St. Paul leaders on Wednesday said that they want new protections for renters in the city, including limiting security deposits and tenant background checks, and requiring landlords to notify the city before they sell a property.
“Housing is a basic human right,” Deputy Mayor Jaime Tincher said at a news conference Wednesday. “When everyone in our community can access fair housing, all of our children and all of our families are stable, our workforce is stronger and our entire community is safer.”
Tincher and Council Member Mitra Jalali announced the policy proposals, which make up an ordinance that will go before the City Council next week. They were joined by Council President Amy Brendmoen, Council Members Rebecca Noecker and Jane Prince, city staff and tenant advocates.
St. Paul Mayor Melvin Carter was expected to join the news conference when it was announced Monday but was away from work after the birth of his daughter, Amila Maelle Carter, early on Tuesday.
Some of the proposals mirror policies that the Minneapolis City Council has adopted in recent years. With renters making up a majority of residents in both cities, leaders believe one way to fight the housing crisis is to bolster the power of tenants to find apartments and stay in them.
The St. Paul City Council will take up the renter protection ordinance March 11 and will likely vote on it in early April. If approved, the ordinance would take effect in January 2021.
The ordinance reflects years of work across mayoral administrations, said Jalali, who is a renter herself.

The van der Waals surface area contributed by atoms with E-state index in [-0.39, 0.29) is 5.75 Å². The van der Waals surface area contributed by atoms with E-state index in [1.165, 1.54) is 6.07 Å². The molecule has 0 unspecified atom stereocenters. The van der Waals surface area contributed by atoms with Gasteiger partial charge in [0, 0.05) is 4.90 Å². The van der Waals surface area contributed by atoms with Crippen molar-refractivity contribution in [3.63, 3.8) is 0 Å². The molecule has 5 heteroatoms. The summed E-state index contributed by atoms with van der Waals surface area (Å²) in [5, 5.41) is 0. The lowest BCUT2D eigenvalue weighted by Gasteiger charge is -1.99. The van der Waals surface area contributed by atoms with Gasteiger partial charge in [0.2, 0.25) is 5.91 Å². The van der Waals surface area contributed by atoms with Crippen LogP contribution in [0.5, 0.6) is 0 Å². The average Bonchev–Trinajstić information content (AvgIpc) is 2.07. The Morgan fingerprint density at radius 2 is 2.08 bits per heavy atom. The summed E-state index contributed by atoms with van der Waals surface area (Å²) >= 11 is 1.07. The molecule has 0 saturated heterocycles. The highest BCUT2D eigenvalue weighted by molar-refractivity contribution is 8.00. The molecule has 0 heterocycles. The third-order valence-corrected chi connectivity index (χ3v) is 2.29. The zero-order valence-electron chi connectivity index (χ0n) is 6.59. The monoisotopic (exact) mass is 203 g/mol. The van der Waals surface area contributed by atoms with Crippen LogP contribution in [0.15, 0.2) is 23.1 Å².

It would create five requirements for landlords: providing information about renters’ rights and responsibilities at lease signing; charging no more than one month’s rent as a security deposit; using standardized criteria for screening a tenant’s rental, criminal and credit history; alerting the city before putting a property on the market; and giving just cause for nonrenewal of a lease or termination of tenancy.
Central High School senior Naysha Paw, who is a renter and organizer with the Frogtown Neighborhood Association, spoke at the news conference and told the story of a renter who was forced to move after her lease was not renewed.
“This caused her great hardship, and it is not just the money or the time to find a new place, but also emotionally damaging to be kicked out of her home for no apparent reason,” Paw said. “All of this could have been avoided.”
To craft the ordinance, St. Paul officials held 14 community engagement events and talked to renters, homeowners, landlords and organizations.
Jalali said she sees the ordinance as one piece of the city’s larger efforts to keep renters from losing their homes. More than half of St. Paul residents are renters, and they are disproportionately people of color.
“We’ve undertaken significant city efforts to produce and preserve more housing,” Jalali said. “I see these comprehensive tenant protections as part of addressing rising displacement concerns in St. Paul, as equally important and part of a much bigger city strategy that is incredibly necessary.”